Ever wondered what half the stuff means on medical aid quotations when they talk about 100%, 150% etc.? Medical aid quotations and brochures often state that they will cover your “in hospital” costs at 100% of the scheme’s tariff. Doesn’t that then mean 100% is, well a 100%? Should you be charged more than that, doesn’t that mean you’ll get money back? Not in this case.
The Department of Health published rules and tariffs for specific health services and procedures in and out of a hospital. These tariffs for the Council of Medical Schemes are called the National Health Reference Price List or otherwise known as the NHRPL. They are only a form of guidelines for specialists and anaesthetists to follow when they do charge you for a particular procedure performed while in a hospital.
The scheme rate quotes or brochures refer to a higher than NHRPL rate, about 2 – 5%more depending on the scheme. In other words, should the specialist or anaesthetist charge you 300%, they are charging you three times more that the guided price.
The first step is to make sure at which rate your medical aid scheme is covering you. Should your cover be at a standard 100% rate, you’ll have to negotiate tariffs with the specialist and anaesthetist. Should they charge you more than that tariff which 90% of them do, you’ll have to pay the difference out of your own pocket.
A brain scan with contrast which is only performed in-hospital.
NHRPL rate of 100% covers R 2575.00
Your medical aid covers 300% which means R7 727. 00 is covered.
Should you only be covered for 100% and the specialist charges you 300%, you’ll have to pay R5 151.00 out of your pocket.
It’s for that reason that so many people point fingers to their medical aid and says “but why aren’t you paying for all of this?” The fact is, no one explained to the client how the rates work and now they have to pay all those extra fees from their own pockets.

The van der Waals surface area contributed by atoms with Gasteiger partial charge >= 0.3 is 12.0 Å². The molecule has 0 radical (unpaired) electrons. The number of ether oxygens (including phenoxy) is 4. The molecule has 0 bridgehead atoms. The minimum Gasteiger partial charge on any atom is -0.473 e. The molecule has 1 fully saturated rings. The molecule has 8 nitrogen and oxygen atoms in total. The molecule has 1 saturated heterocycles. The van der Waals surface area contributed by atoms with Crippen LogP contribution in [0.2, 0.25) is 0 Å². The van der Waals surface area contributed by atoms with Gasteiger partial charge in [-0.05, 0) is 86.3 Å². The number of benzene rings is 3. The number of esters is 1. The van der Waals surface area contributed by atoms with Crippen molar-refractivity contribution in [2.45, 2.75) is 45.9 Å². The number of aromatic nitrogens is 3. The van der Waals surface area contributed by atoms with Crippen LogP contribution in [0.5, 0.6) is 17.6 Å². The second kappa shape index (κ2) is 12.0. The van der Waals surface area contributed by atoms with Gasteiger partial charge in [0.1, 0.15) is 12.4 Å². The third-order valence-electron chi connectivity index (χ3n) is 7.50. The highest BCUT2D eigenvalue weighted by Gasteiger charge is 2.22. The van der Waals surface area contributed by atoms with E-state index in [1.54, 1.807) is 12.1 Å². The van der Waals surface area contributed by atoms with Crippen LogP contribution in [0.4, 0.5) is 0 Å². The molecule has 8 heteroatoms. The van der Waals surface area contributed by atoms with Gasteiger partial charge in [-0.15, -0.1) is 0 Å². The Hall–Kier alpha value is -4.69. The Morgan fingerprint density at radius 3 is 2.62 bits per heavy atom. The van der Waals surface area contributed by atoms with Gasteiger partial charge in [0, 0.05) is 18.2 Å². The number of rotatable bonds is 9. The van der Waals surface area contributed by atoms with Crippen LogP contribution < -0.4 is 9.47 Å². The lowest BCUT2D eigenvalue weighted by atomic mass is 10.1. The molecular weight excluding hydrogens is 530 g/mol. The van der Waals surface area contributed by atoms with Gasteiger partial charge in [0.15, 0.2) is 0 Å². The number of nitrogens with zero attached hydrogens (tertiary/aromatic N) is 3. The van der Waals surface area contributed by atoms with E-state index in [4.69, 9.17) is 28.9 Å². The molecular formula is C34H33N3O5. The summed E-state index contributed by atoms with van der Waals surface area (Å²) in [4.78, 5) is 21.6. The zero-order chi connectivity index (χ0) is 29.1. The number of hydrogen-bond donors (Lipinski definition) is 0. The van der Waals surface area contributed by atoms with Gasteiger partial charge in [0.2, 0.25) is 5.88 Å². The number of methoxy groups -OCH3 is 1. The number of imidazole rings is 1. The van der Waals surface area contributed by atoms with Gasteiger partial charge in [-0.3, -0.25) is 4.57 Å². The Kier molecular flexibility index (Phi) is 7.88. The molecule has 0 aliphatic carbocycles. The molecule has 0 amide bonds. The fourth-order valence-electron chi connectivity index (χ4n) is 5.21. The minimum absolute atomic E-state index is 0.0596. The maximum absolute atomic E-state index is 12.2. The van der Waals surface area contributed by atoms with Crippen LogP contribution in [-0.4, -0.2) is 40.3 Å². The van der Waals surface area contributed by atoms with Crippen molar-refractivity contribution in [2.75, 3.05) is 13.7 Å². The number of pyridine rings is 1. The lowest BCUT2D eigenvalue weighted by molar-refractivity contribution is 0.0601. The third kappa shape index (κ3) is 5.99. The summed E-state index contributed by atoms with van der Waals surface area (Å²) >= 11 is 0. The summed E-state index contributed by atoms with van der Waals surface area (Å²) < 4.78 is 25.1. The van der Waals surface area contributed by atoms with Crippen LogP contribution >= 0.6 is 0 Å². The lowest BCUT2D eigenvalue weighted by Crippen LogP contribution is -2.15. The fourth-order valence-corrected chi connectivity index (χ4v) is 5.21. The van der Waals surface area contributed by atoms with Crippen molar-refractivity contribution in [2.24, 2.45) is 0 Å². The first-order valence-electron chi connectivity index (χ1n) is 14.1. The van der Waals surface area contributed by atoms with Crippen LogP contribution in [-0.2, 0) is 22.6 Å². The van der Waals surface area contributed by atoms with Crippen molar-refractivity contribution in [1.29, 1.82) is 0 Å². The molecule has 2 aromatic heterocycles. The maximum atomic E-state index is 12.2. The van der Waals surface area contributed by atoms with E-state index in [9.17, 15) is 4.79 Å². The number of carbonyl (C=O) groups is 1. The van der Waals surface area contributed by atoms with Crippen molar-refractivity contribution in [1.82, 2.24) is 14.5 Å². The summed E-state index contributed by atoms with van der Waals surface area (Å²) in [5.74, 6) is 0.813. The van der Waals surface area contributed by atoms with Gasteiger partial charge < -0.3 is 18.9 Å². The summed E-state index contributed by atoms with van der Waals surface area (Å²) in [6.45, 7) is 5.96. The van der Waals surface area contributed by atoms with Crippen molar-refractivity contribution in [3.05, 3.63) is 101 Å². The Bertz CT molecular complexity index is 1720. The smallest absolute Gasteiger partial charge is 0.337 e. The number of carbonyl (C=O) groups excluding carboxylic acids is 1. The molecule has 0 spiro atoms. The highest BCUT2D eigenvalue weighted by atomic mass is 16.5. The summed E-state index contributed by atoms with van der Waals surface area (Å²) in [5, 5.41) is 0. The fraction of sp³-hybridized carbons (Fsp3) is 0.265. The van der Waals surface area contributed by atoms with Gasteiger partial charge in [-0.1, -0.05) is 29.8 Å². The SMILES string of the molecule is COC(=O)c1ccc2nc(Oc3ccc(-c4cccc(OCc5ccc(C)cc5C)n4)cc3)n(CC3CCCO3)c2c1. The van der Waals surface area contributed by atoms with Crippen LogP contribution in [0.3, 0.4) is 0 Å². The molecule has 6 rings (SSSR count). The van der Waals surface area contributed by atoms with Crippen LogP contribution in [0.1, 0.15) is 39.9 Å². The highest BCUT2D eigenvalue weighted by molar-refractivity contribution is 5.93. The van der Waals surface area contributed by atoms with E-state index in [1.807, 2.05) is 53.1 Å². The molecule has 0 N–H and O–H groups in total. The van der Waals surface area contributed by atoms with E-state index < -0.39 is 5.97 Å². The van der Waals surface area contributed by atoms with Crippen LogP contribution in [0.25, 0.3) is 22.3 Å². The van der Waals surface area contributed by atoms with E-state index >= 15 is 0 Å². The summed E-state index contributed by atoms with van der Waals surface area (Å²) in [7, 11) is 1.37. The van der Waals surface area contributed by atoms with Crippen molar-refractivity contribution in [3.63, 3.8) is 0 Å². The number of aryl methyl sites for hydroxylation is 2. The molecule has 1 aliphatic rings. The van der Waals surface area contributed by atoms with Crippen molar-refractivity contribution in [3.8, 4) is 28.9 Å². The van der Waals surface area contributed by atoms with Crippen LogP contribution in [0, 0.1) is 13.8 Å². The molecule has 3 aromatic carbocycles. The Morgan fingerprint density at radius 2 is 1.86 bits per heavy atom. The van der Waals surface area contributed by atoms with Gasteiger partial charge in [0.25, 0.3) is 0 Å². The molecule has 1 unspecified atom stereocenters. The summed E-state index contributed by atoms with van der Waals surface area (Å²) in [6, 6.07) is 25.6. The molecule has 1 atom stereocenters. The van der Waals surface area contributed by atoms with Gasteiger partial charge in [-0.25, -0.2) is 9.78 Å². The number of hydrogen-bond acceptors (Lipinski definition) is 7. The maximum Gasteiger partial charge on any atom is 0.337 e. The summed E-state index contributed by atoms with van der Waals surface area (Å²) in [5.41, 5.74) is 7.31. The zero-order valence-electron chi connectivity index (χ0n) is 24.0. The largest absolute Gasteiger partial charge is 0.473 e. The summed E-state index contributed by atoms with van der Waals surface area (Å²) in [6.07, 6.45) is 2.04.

The first thing that you should do is, get a quote from the specialist who is going to perform the procedure. When you phone your medical aid scheme, ask them how much they will pay for it. Then go back to the specialist and negotiate a tariff.
The second way to cover this is with GapCover. Should your medical aid have a savings plan added to it, you can save 15% of your yearly payments, and that will be used to cover the difference. The costs for this can be anything from R85 to R100 extra per month for an individual.
The third way to avoid such shortfalls is to join a scheme that covers the full 300%, which means you don’t have to negotiate with the specialist to lower their price as it’s all covered.
Do take note that these tariffs only apply to the specialists and anaesthetists in hospitals accounts. The hospital account is usually unlimited, unless you have a different option.
Get a hospital plan with medical aid benefits with your medical aid. Hospital plans like Day1Health for example. Or do what most people are doing today, they settle for a hospital plan with medical aid benefits.